PUBLICATION • Journal article
Urban Commons and collective action to address climate change
Climate change and the coupled loss of ecosystem services pose major collective action problems in that all individuals would benefit from better cooperation to address these problems but conflicting interests and/or incomplete knowledge discourage joint action. Adopting an inductive and multi‐layered approach, drawing upon the authors’ previous research on urban commons, we here summarize key insights on environmentally oriented urban commons and elaborate on what role they have in instigating climate‐proofing activities in urban areas. We deal with three types of urban commons, i.e., “urban green commons,” “coworking spaces,” and “community climate commons.” We describe how allotment gardens, community gardens, and other types of urban green commons contribute to environmental learning that may boost understanding of environmental issues and which constitute important learning arenas for climate‐change mitigation and adaptation. We also deal with the newly emerging phenomenon of coworking spaces that share many essential institutional attributes of urban commons and which can work for climate‐change mitigation through the benefits provided by a sharing economy and through reduction of domestic transportation and commuting distance. Community climate commons represent commons where local communities can mobilize together to create shared low‐carbon assets and which hold the potential to empower certain segments and civil society groups so that they can have greater influence and ownership of the transformation of reaching net‐zero carbon goals. We conclude this article by identifying some critical determinants for the up‐scaling of environmentally oriented urban commons.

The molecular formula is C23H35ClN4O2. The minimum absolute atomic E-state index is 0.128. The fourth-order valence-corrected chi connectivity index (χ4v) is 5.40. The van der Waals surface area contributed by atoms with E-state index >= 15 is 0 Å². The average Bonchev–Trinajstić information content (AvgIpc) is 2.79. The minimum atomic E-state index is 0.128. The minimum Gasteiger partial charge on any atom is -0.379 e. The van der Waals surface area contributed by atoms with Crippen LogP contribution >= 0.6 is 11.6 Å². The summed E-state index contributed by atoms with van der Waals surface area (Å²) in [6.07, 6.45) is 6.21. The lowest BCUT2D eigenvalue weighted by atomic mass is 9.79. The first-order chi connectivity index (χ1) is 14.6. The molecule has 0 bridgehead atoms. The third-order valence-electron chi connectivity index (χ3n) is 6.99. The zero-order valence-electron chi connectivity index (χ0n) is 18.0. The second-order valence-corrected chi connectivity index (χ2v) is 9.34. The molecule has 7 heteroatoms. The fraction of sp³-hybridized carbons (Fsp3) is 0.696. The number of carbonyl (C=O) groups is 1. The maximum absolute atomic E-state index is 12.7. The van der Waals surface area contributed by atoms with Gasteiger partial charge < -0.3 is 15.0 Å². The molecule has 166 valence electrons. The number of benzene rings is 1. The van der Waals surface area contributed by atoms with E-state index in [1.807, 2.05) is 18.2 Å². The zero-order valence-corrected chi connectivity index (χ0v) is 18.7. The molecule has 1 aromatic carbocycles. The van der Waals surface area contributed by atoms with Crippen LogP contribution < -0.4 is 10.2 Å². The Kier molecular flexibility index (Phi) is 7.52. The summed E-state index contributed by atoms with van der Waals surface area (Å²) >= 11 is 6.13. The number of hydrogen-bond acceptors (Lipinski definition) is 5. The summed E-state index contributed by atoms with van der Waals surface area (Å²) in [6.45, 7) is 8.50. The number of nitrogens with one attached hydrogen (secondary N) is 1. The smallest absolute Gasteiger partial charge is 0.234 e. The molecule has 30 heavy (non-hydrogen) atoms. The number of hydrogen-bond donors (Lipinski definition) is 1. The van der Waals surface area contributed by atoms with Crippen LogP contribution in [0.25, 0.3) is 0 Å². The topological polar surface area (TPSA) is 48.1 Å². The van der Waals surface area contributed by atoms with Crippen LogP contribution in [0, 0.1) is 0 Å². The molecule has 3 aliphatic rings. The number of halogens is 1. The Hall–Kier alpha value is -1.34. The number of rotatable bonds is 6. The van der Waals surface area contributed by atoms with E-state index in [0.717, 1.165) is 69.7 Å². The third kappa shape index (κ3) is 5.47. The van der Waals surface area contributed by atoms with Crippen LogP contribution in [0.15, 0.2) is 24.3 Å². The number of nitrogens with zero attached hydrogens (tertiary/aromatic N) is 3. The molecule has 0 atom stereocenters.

Keywords: civic society, climate change, Collective action, community climate commons, coworking spaces, mobilization, urban commons, Urban green commons
Colding, J., S. Barthel, R. Ljung, F. Eriksson, and S. Sjöberg. 2021. Urban Commons and collective action to address climate change. Social Inclusion 10(1).READ ONLINE